Content warning: sexual and psychological abuse, rape
The Modernist canon is an integral aspect of Western literature, and the themes of colonialism, capitalism, post-war poverty and modern society running through its seminal works have captivated me since I was introduced to the lines of T.S. Eliot in high school. However, it was not until I studied Jean Rhys, Claude McKay and Nella Larson that I learned about the writers sidelined and trodden on as the canon was emerging: the female, the black, and the Creole writers.
The reduction of great work from marginalised writers extends far beyond leaving them out of the canon and off the syllabus; it ultimately comes down to how they are studied. While cultural context and societal paradigms are incredibly important background tools to judging a piece of writing — whether this be a novel, an essay, or a poem — what has revealed itself to be most important to me is acknowledging the autonomy of the author. It is possible to form critiques about one’s society which are informed by but not dependent on one’s circumstances, but scholarly study up until recently has failed to address this nuance, instead caving to the argument that personal experience lessens the strength and legitimacy of a critique. I would insist that the opposite is true: personal experience brings to societal critique a strength and legitimacy that cannot be attained otherwise.
Historically, English-Creole author Jean Rhys has been predominantly read through the lens of the ‘myth of feminine distress’. Even Ford Madox Ford, short-term partner and strong promoter of Rhys’ work, narrates in his introduction to The Left Bank that she wrote with ‘a kind of pre-intellectual feeling, what he described as “an instinct for form”’; a very undercutting remark about her femininity. This kind of thinking which began in Rhys’ own time has since served to undermine how seriously she has been taken as an author. While male modernists of the period such as Hemingway, Joyce and Eliot have been studied for their academic style, form and technique — despite also writing about men who are alienated from themselves — Rhys has been studied for her emotional states and experiences.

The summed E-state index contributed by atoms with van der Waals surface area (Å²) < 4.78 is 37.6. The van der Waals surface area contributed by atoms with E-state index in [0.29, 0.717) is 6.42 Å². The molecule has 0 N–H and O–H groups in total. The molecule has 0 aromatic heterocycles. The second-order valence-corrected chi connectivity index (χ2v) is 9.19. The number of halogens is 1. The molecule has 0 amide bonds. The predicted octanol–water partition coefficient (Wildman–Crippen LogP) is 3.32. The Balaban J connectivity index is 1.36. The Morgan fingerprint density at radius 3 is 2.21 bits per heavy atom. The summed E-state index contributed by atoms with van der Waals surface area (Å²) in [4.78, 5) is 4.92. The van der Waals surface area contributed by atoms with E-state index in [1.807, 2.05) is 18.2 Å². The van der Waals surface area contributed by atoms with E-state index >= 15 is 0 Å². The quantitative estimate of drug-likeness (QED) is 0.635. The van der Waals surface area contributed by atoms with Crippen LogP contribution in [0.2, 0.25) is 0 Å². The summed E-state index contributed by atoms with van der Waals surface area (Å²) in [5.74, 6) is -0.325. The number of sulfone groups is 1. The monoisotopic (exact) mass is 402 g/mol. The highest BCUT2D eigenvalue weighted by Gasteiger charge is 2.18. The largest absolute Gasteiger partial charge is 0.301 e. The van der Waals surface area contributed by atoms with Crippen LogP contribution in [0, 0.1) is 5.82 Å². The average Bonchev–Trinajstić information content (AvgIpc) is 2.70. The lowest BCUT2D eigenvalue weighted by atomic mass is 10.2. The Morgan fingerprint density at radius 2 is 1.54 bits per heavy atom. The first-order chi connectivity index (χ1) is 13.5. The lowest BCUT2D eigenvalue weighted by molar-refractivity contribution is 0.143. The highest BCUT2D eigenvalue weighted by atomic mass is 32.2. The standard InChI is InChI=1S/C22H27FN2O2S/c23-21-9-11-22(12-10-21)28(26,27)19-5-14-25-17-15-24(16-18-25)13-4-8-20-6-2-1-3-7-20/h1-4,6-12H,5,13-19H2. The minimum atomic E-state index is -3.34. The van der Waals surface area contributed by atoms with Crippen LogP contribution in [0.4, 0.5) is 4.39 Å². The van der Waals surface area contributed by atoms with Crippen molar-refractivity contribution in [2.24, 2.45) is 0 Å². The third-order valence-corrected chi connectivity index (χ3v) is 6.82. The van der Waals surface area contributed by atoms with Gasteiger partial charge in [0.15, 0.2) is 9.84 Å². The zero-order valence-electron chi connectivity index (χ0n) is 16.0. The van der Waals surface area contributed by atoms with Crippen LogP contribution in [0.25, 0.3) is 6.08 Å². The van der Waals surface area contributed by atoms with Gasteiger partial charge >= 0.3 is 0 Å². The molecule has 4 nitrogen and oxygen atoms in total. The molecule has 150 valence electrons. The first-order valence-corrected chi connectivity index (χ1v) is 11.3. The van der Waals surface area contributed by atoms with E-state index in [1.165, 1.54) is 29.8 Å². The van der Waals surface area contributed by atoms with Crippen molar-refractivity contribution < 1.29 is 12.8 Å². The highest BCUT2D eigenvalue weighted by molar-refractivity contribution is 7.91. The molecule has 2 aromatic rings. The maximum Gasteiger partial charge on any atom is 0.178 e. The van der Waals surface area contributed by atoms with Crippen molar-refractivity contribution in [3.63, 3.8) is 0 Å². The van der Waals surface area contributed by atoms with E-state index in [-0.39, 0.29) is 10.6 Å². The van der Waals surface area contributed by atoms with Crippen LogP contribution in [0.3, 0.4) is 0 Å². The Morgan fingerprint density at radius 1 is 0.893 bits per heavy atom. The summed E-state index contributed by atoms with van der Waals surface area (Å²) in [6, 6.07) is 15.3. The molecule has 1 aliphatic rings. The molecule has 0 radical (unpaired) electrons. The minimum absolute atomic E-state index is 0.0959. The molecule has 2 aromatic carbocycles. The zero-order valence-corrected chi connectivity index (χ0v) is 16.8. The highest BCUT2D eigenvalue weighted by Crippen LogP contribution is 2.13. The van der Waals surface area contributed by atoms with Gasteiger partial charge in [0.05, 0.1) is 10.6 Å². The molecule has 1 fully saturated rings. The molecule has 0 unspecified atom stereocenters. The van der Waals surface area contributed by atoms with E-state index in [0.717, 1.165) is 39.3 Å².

James Nicholls puts it well: ‘In the critical writing on Jean Rhys, this process of biographical pathologisation is usually constructed around a nexus of the emotionally dysfunctional, sexually promiscuous woman, and the woman as writer’.
Jean Rhys by no means had an easy life, and understanding her life is integral to understanding her work. She was born in a small white Dominican community in 1890 to a Welsh father and a Scottish Creole mother. Rhys had a challenging relationship with race all of her life, neither belonging to or quite accepted by Dominica or England. She made her entrance into the Modernist canon early on; however, her Caribbean identity was essentially ignored, and she was seen as a European writer, which deeply affected how seriously her intrinsic criticism and understanding of the world around her was taken.